Prestigious venues in Brussels

When Léon Wielemans, of the Wielemans-Ceuppens brewery in Forest, bought land in Rue Defacz on which he wanted to build a house for his wife, he turned to architect Adrien Blomme to realize his dream.

In the 1920s in Brussels, Art Deco expressed the modernity of a young, entrepreneurial, open-minded bourgeoisie. The architecture was very much associated with decorative arts and innovative ideas such as airplanes, automobiles, ocean liners, wireless, new technologies and new materials.

Adrien Blomme was an enthusiastic, sensitive and erudite creator, always attentive to his clients’ aspirations. No basement kitchen, dark narrow corridor or wooden stepladder for him – he wanted warm and friendly spaces.

Wielemans and Blomme had been friends for a long time; both of them were free-thinking and shared enthusiasm for a new type of aesthetic. Yvonne Wielemans adored Spain, and the couple took their architect to Granada. There he drew the first sketches of the new building, working with great freedom around one absolute mandatory: the creation of a patio. The Wielemans chose Azulejo ceramic tiles, imported them to Brussels and once again, the osmosis took its natural course.

In 1994 the Historic Monument and Sites Department of the Brussels-Capital Region listed Wielemans Hotel as well as its garden: the whole property reflected the expression of a certain modernism of this “crazy” time in Brussels.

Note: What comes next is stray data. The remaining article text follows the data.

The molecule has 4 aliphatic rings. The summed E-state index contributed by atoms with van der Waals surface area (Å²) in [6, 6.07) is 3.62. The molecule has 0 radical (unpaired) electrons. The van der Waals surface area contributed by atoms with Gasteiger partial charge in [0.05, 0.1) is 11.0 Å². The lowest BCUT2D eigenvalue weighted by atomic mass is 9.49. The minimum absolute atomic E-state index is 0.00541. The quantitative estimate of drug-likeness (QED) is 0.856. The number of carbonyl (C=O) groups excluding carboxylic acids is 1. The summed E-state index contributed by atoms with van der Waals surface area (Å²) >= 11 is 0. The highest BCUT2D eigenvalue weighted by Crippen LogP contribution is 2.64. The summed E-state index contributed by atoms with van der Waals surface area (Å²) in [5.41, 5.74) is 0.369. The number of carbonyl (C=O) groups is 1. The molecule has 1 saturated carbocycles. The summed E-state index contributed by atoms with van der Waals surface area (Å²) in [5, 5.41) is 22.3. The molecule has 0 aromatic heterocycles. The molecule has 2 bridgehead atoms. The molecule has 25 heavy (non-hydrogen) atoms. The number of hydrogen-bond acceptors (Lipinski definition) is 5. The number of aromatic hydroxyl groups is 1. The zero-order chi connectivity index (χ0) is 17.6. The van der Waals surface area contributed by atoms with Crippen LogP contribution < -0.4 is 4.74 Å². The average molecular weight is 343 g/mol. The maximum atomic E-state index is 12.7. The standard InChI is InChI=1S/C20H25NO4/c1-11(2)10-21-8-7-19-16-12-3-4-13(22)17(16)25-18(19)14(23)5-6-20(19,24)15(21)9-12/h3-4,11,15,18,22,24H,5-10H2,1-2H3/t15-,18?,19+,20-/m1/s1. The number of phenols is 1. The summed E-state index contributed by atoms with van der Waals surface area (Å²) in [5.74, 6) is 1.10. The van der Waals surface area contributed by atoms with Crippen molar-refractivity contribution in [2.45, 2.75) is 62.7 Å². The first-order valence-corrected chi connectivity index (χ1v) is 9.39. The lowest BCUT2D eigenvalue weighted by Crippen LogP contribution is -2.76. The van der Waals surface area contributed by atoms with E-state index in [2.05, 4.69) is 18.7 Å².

The building was occupied for several years by CIVA (International Centre for City, Architecture & Landscape) before being acquired by the Generali Company in 1997, which rehabilitate it in an exhibitions and events venue.

When Léon Wielemans, of the Wielemans-Ceuppens brewery in Forest, bought land in Rue Defacz on which he wanted to build a house for his wife, he turned to architect Adrien Blomme to realize his dream.

In the 1920s in Brussels, Art Deco expressed the modernity of a young, entrepreneurial, open-minded bourgeoisie. The architecture was very much associated with decorative arts and innovative ideas such as airplanes, automobiles, ocean liners, wireless, new technologies and new materials.

Adrien Blomme was an enthusiastic, sensitive and erudite creator, always attentive to his clients’ aspirations. No basement kitchen, dark narrow corridor or wooden stepladder for him – he wanted warm and friendly spaces.

Wielemans and Blomme had been friends for a long time; both of them were free-thinking and shared enthusiasm for a new type of aesthetic. Yvonne Wielemans adored Spain, and the couple took their architect to Granada. There he drew the first sketches of the new building, working with great freedom around one absolute mandatory: the creation of a patio. The Wielemans chose Azulejo ceramic tiles, imported them to Brussels and once again, the osmosis took its natural course.

In 1994 the Historic Monument and Sites Department of the Brussels-Capital Region listed Wielemans Hotel as well as its garden: the whole property reflected the expression of a certain modernism of this “crazy” time in Brussels.

The building was occupied for several years by CIVA (International Centre for City, Architecture & Landscape) before being acquired by the Generali Company in 1997, which rehabilitate it in an exhibitions and events venue.